Oh, you know what’s REALLY weird? My hair and fingernails grow twice as fast when I’m hypomanic. Like trim them twice a week fast. I have to keep the nails short because of the itchy skin, too, or I’ll claw myself to shreds.

So, what I have to do today and this weekend, is keep that cool logical bit of my brain taken care of. That is the part that made me keep a 2 year mood journal before I ever saw The Good Dr. H, the journal that detailed mood swings, sleep patterns (which also go whack with bipolar disorder) and strange reactions to events. It is the part that was able to say “Houston, we have a problem” and get me to the doctor before I did Something Drastic. It was also the part that felt tremendous relief when he said “You have a mental illness that will last the rest of your life, but we have medication that will help.”  I was so…SO relieved.  Being told my issues were an organic disorder and not a character flaw was…oh boy…I can’t even describe how good that felt.

I woke up at 4am this morning, with my mind going about 80tpm (thoughts per minute). I’d been plodding along at a solid 2otph(thought per hour). At first, the energy and time at 4am was cheerfully spent figuring out a dress I’d like to make, then planning changes to the herb garden, then making lists of a bunch of other stuff…and I got up at 5:30. As I trotted down stairs (I never trot at 5:30 am) it occurred that…hum…this feels like the onset of mania.  So now my decision has to be…how long to ride it, when to start the medication to slow it down.

Because…dammit, this feels GOOD. I don’t want it to stop!

*Agnes McCalvinox is the name of my alter ego. She is the Calvinist Scot (thus the name) in my brain that prevents all manner of self indulgence and excessive behavior. Sometimes she gets in the way of a good time “No, you are NOT going to buy that piece of fine worsted wool because you could send that money on something more practical.” and “No, you are not going to get some Massaman curry for lunch because you have perfectly acceptable leftovers in the refrigerator at home.”  Sometimes she can be a real bitch, and sometimes she really keeps me out of trouble.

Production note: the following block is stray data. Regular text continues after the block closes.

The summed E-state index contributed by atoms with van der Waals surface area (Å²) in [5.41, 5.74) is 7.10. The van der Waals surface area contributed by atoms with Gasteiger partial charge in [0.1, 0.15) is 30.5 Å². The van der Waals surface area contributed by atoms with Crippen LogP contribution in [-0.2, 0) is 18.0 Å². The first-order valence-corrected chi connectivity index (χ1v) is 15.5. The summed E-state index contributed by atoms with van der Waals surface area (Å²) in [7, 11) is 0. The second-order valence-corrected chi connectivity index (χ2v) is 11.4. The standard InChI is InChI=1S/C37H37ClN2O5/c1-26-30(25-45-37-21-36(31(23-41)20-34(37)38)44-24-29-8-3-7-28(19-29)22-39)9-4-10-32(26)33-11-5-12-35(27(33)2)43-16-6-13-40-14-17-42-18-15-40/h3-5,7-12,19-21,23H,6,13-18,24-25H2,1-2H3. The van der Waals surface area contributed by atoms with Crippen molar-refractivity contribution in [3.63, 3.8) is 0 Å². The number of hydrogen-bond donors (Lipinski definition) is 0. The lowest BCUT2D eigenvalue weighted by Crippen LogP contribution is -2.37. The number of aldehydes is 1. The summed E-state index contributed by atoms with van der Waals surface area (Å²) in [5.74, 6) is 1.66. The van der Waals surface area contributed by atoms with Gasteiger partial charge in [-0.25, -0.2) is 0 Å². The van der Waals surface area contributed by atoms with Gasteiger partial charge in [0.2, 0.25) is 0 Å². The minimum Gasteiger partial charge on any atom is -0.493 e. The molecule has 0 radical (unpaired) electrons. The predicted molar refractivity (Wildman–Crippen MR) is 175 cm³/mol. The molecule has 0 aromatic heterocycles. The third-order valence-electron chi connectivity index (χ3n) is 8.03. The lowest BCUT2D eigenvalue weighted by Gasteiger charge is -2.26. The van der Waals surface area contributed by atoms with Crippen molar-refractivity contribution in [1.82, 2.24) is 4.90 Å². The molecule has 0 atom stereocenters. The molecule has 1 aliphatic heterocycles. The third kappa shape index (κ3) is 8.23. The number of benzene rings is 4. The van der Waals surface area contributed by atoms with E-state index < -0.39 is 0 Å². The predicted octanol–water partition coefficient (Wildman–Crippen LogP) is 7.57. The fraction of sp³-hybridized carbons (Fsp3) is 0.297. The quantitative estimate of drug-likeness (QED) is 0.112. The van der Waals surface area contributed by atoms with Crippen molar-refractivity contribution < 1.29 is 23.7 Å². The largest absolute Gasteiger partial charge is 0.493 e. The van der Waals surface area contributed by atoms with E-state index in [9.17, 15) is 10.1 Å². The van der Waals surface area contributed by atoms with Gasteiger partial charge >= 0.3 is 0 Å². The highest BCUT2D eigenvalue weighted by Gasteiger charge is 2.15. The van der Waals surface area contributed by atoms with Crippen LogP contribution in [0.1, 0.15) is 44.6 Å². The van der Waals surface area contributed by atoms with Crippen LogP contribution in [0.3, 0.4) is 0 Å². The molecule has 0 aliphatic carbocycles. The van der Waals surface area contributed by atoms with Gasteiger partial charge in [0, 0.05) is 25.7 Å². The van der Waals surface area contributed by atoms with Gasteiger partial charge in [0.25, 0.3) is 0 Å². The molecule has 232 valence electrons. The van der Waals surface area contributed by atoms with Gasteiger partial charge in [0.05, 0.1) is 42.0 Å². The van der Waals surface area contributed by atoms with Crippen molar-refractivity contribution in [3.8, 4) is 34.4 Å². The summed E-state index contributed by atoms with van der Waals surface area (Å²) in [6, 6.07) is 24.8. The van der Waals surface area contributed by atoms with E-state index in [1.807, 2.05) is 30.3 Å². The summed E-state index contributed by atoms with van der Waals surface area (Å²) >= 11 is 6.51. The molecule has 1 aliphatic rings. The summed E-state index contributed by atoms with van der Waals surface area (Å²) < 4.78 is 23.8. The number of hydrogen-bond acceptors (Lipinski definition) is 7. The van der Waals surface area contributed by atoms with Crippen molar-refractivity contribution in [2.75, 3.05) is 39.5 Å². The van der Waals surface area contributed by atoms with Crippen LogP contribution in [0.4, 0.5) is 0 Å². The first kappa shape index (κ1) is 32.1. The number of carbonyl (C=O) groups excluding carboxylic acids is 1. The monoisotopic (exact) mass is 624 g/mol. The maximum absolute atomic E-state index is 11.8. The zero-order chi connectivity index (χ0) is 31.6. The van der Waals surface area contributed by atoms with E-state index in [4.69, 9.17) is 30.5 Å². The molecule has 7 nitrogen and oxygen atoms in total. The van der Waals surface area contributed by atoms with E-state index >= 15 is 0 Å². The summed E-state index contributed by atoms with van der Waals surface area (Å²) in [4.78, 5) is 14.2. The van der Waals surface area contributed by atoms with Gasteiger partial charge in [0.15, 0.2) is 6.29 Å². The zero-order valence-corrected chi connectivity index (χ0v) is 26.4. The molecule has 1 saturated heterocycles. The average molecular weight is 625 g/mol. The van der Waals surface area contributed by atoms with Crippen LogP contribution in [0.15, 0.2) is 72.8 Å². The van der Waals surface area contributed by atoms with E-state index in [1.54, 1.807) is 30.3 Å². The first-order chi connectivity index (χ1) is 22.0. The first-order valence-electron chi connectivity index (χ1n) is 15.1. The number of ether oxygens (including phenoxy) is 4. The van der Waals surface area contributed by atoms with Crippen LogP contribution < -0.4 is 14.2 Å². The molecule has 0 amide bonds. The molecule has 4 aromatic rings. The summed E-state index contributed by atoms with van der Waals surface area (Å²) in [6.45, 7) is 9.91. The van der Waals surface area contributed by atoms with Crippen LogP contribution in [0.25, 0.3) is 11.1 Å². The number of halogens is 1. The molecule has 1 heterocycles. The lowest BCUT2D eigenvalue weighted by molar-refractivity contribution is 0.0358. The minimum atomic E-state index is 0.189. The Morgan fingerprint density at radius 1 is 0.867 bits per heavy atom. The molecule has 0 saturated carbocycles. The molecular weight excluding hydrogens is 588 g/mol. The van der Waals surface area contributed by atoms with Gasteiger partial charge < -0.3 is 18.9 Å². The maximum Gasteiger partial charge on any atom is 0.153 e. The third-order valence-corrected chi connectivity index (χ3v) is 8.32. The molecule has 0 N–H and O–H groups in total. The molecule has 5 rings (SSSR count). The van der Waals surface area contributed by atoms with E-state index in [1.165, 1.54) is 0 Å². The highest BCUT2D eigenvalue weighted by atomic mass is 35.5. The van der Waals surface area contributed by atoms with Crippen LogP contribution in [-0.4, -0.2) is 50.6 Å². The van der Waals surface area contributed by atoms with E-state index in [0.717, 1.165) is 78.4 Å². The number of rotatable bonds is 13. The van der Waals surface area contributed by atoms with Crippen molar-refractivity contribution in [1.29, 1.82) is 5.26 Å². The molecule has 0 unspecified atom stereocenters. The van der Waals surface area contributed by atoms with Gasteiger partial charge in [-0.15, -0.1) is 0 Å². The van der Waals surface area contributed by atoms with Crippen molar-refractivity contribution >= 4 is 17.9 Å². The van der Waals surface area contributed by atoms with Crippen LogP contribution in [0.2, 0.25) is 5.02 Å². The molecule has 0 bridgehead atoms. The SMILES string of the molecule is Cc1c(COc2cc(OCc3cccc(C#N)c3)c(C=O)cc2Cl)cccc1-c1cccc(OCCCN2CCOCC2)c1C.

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About rootietoot

I do what I can.
This entry was posted in *eep!, Dewicate feewings, Disease and infirmity, Doctors!, He'p meh He'p meh Oh Lawzy He'p meh, Hooray!, Sometimes she thinks too much, things that make you go hmmmmm and tagged , , , . Bookmark the permalink.

6 Responses to Riding the wave

  1. Bella Rum says:

    Better than anything I’ve read before, this explains why people with bipolar disorder sometimes stop taking their medication. We all can identify with wanting more energy and that feel-good feeling. Thank goodness your meds work for you.

    That business about your nails and hair growing faster is something else. Interesting.

    • rootietoot says:

      When I don’t take the normal daily stuff, the depression and mania can actually get…well…violent. As in real physical stuff. I have never quit taking it. The stuff I have in case the hypomania gets hairy is on to of that. I do NOT understand why people quit taking their normal meds, because…it is so damaging to relationships and sense to not take it. I have trouble understanding how a person can be so unaware of self that they don’t see that damage. I recognize that people can be like that, but I truly don’t understand it.

  2. Have the T-shirt says:

    I loved this post, maybe because my son is bipolar and it describes so well what the experience of the swings are like for the sufferer.

    My young man is still in denial and so…off his meds. I’m just waiting for the next swing. We’ll see how much self awareness he has when he really needs it.

    • rootietoot says:

      I thought about him when I wrote this. Feeling high and free that other bipolars have feels like out of control to me, and I dislike it. I know I am unusual in this way. I cheerfully give up the highs if I don’t have to endure the lows. While I am enjoying it at the moment, there is a pall of anxiety hanging overhead, because I don’t really know how far it go or if I’m going to hurt someone.

  3. jeanie says:

    A great post Rootie – I only get very mild degress and so just have to watch when the downs get too long and try to take over my whole psyche – but the ups can be a blessing (with that anxious little kicker)

    • rootietoot says:

      I know what you mean about them being a blessing- the ups give you a chance to do the work you didn’t do when you were down. Except for the anxiety- that sucks.